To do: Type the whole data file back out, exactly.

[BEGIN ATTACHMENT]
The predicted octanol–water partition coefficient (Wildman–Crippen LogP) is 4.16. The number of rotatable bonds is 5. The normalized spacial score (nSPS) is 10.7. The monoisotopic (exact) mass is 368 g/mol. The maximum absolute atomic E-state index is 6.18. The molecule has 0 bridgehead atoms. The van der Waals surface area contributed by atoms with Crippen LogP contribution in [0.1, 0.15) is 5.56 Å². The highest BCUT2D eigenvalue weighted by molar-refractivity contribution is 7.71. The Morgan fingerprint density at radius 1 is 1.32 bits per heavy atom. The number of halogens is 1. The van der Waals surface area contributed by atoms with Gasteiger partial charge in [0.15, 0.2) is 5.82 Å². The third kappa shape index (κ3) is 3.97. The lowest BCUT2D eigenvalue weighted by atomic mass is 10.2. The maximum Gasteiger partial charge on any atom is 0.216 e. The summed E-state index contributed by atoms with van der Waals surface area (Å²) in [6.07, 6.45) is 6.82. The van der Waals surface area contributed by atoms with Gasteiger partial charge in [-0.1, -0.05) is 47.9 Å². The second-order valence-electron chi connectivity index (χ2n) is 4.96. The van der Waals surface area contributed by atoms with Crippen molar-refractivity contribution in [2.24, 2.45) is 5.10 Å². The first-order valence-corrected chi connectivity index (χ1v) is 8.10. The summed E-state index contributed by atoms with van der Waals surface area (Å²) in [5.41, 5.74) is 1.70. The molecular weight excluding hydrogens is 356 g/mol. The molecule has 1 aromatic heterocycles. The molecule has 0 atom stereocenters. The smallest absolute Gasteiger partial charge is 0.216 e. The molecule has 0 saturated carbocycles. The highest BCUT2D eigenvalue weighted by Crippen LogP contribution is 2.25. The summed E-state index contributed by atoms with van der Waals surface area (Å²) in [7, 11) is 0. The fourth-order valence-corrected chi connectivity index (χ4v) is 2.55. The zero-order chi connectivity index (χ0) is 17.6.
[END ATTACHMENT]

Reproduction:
The predicted octanol–water partition coefficient (Wildman–Crippen LogP) is 4.16. The number of rotatable bonds is 5. The normalized spacial score (nSPS) is 10.7. The monoisotopic (exact) mass is 368 g/mol. The maximum absolute atomic E-state index is 6.18. The molecule has 0 bridgehead atoms. The van der Waals surface area contributed by atoms with Crippen LogP contribution in [0.1, 0.15) is 5.56 Å². The highest BCUT2D eigenvalue weighted by molar-refractivity contribution is 7.71. The Morgan fingerprint density at radius 1 is 1.32 bits per heavy atom. The number of halogens is 1. The van der Waals surface area contributed by atoms with Gasteiger partial charge in [0.15, 0.2) is 5.82 Å². The third kappa shape index (κ3) is 3.97. The lowest BCUT2D eigenvalue weighted by atomic mass is 10.2. The maximum Gasteiger partial charge on any atom is 0.216 e. The summed E-state index contributed by atoms with van der Waals surface area (Å²) in [6.07, 6.45) is 6.82. The van der Waals surface area contributed by atoms with Gasteiger partial charge in [-0.1, -0.05) is 47.9 Å². The second-order valence-electron chi connectivity index (χ2n) is 4.96. The van der Waals surface area contributed by atoms with Crippen molar-refractivity contribution in [2.24, 2.45) is 5.10 Å². The first-order valence-corrected chi connectivity index (χ1v) is 8.10. The summed E-state index contributed by atoms with van der Waals surface area (Å²) in [5.41, 5.74) is 1.70. The molecular weight excluding hydrogens is 356 g/mol. The molecule has 1 aromatic heterocycles. The molecule has 0 atom stereocenters. The smallest absolute Gasteiger partial charge is 0.216 e. The molecule has 0 saturated carbocycles. The highest BCUT2D eigenvalue weighted by Crippen LogP contribution is 2.25. The summed E-state index contributed by atoms with van der Waals surface area (Å²) in [7, 11) is 0. The fourth-order valence-corrected chi connectivity index (χ4v) is 2.55. The zero-order chi connectivity index (χ0) is 17.6.